This thought occurred to me recently on a farm job. The owner cut down some trees to expand greenhouse space, including two big oaks that turned out to be old growth upon inspection of the rings on the stumps. Later, while weeding beds for this year’s crops, I potted up many of the Oak and Fir seedlings that I found. I considered that the owner had put himself in debt to the land by taking out full-grown trees, and that tending new ones was therefore an absolutely essential task. He saw my collection of babies one day but had no comment when I said (very politely and non-judgmentally) they were toward the trees that had been taken out. I doubt there’s much of a chance he will pursue the project after I am gone, but I felt compelled to do it anyway. Just putting such things out there has a real, if small or subtle effect on the universe (as would his dismissal of the debt, if that is his choice).
Just as this one person has been cutting down trees and not replacing them, so has our society been transforming half of the planet into “resources” that we pillage without replenishing, and then treating the other half as a dumping ground for the toxic pollution that results.
Our financial debts are ultimately imaginary. These days, most are recorded only as ones and zeros in the digital ether. One solar storm—well-timed or badly-timed depending on your perspective—could wipe it all out, as nearly happened in July, 2012. But our debts to the planet—to life—are wholly tangible. The trees cut, the waters poisoned, the soil depleted, the air tainted, the species made extinct. That list doesn’t even include climate change.
Much of the damage is not repairable in the lifetime of any human currently walking the earth, but that’s not the point. We must acknowledge what we owe and do our damnedest to start making payments. This will keep us busy. Tasks will include:
+ Transitioning agriculture from monolithic monocropping to small-scale polyculture, and relearning wildtending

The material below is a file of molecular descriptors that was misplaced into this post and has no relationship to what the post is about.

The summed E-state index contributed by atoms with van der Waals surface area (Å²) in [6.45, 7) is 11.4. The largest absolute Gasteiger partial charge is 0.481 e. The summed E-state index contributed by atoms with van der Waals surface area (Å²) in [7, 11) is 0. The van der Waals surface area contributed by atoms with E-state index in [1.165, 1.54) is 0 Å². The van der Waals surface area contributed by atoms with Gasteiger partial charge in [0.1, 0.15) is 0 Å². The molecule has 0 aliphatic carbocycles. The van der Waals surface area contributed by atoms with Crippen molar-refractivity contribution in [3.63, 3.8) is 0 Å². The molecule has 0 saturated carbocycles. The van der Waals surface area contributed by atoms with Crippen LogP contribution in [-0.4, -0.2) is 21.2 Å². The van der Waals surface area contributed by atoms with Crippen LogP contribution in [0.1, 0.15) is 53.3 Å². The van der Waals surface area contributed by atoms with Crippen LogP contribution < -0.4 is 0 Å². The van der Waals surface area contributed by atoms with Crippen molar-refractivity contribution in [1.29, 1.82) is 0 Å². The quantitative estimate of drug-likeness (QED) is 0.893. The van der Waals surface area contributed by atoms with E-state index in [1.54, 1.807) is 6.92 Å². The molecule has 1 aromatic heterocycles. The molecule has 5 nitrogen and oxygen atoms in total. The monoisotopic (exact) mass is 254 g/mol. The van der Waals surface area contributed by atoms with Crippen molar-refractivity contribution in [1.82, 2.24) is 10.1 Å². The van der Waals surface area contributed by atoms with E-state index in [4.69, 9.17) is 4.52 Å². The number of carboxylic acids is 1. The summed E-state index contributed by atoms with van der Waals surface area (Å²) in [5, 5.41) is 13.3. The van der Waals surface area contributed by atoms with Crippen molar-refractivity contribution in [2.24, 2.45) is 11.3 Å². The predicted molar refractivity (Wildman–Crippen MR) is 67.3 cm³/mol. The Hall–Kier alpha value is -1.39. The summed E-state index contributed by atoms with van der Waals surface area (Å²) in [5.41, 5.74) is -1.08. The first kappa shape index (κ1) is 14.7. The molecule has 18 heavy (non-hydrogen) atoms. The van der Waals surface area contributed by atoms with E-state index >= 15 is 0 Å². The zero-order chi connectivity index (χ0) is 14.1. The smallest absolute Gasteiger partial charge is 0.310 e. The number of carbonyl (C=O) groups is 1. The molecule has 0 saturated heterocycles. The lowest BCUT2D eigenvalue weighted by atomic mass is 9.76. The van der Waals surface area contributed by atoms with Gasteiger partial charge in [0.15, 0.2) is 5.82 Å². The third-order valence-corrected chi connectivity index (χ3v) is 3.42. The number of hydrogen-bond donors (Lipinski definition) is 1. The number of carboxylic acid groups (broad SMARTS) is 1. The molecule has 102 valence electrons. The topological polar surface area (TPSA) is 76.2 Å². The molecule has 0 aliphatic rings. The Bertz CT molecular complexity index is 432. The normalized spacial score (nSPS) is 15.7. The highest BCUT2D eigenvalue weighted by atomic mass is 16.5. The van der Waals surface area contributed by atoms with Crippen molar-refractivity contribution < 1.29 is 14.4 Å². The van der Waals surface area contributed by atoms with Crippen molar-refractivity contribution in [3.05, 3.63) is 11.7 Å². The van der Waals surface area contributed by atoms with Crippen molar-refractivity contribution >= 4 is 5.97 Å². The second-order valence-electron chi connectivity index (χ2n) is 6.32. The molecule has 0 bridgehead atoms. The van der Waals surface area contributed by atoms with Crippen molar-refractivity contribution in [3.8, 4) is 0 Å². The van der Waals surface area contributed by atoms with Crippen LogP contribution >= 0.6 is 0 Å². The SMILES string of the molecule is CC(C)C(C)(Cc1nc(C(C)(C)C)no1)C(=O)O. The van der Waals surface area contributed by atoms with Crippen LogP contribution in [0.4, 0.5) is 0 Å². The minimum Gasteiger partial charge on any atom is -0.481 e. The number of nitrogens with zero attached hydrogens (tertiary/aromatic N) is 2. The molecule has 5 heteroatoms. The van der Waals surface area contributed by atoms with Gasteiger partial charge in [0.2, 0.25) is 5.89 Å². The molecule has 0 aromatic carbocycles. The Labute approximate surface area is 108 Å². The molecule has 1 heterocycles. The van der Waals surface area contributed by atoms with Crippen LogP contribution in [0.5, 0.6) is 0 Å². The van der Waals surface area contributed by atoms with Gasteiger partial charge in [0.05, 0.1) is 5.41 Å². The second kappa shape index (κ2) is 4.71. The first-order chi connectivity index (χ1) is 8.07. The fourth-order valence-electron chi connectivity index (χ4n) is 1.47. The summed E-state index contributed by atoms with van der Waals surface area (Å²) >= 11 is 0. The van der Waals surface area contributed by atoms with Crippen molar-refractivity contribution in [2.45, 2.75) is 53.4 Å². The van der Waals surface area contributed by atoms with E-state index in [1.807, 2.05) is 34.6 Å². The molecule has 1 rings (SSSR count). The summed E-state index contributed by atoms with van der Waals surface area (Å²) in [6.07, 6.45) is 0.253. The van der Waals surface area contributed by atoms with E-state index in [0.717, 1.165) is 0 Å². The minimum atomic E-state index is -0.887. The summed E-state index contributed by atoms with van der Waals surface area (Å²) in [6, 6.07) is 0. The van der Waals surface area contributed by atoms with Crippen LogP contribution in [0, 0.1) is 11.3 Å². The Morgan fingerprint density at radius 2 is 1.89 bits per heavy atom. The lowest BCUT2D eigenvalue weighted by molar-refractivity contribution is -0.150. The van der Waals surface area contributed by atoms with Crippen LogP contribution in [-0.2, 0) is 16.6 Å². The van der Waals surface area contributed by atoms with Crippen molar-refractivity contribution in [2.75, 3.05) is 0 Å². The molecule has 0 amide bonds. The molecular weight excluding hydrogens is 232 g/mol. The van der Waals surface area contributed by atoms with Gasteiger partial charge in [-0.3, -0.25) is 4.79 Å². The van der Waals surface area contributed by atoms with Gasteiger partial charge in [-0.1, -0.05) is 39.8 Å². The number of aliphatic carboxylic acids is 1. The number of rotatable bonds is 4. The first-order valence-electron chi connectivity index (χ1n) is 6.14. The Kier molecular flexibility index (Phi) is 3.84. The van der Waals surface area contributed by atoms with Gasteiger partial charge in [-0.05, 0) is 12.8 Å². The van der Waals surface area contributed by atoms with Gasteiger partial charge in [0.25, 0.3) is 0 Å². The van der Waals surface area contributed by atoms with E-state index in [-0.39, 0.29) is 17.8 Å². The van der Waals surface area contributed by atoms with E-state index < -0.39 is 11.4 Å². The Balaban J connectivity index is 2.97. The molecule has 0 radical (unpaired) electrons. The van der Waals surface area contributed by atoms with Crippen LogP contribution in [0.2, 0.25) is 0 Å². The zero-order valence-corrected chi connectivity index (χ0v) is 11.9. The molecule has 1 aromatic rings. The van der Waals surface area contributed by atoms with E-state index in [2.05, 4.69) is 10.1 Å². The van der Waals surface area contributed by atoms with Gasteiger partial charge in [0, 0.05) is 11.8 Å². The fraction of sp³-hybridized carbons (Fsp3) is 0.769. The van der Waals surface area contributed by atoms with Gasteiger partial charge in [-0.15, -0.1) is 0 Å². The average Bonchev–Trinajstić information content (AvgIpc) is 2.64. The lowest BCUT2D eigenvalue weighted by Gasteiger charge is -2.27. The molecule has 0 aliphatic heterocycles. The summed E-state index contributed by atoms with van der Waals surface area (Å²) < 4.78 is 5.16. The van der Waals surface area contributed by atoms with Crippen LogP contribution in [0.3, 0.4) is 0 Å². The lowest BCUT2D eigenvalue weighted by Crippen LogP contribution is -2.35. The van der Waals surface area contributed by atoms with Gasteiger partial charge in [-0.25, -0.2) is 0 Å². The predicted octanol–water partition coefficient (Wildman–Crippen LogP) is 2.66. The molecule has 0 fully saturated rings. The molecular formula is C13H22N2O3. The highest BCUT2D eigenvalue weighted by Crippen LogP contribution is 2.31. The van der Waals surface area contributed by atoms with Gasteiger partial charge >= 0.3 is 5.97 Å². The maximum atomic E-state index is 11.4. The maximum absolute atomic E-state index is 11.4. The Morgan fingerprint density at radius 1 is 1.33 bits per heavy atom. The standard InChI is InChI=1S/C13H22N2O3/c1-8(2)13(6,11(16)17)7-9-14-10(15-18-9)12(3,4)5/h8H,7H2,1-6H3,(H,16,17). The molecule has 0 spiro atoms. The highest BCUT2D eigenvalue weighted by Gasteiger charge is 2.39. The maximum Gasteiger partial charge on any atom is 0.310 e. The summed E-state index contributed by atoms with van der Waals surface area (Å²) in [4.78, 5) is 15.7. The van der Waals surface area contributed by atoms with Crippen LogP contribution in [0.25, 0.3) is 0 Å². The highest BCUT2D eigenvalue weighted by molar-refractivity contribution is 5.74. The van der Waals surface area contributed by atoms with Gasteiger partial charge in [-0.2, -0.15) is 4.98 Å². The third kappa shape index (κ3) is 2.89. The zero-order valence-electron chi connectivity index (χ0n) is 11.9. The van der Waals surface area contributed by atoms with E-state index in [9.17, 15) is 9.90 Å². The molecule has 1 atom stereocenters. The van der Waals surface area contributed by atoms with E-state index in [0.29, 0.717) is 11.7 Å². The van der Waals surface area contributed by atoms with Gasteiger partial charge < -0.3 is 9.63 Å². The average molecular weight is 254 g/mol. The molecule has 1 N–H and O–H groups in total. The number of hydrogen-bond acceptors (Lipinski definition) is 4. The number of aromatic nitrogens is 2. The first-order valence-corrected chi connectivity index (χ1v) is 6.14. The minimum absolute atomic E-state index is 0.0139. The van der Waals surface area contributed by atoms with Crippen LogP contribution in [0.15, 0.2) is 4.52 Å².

+ Reshaping cities from alienating sprawl to community-based walkability
+ Picking up the trash, which will include massive clean-up operations of rivers, soil, the oceans and the atmosphere
+ Reforestation and rewilding of rural spaces to restore the homes of their original denizens (keeping in mind that shifting climate zones will prevent everything from being just like how it once was)
And most important is Forrest Palmer’s point: Sacrifice. We must cut our consumption drastically. Building new “renewable” energy structure is not the first step. Reducing our energy use is. If solar panels, for example, are actually needed they should be installed at-source, not out in the wild where they will displace more flora and fauna.
I hasten to add that individual conservation right now with no other systemic change doesn’t do much, if anything, in the big picture. This effort must be collective, top-to-bottom, bona fide revolutionary, and must target institutional operators like corporations and the Pentagon. That’s who’s doing the most damage.
Of course, individual lives will also change. It won’t just be no new pipelines and no new power plants but no new server farms and no new smart phones.
The next generation of humans born can live without screens; in fact must live without them. Reconnecting with the actual, under-our-feet earth and over-our-heads sky is our most important task. Now we fill our ears with noise and our eyes with flashing images. We must learn to listen and to see again. With such a shift, the new children will look on us with a mixture of sorrow and horror. How could we have been so numb to the condition of the world? How could we have ignored the screams for help and turned away from the desperate pleas of all the suffering creatures? How could we even think of ourselves as alive, let alone human, when we behaved in such despicable ways?
I would not blame the next generation if they turned on us and took us out. Is a better fate deserved by the monstrosity that we’ve become?
I look around at the mess we’ve made and I am sickened not only by the destruction but by our attitude: That we somehow can’t help it. That there is no other way. That it’s “human nature.” That’s some BS that at once conveniently exonerates our bad behavior and excuses us from doing anything about it. I don’t buy it. We have responsibilities.
In order to pursue those very real responsibilities, we must abandon the immaterial set of fakes ones under which we are currently suffering, such as debt and money. Freedom is what we must grant ourselves, at once. And when we have it, we must take up devotion. Life is calling. Will we answer?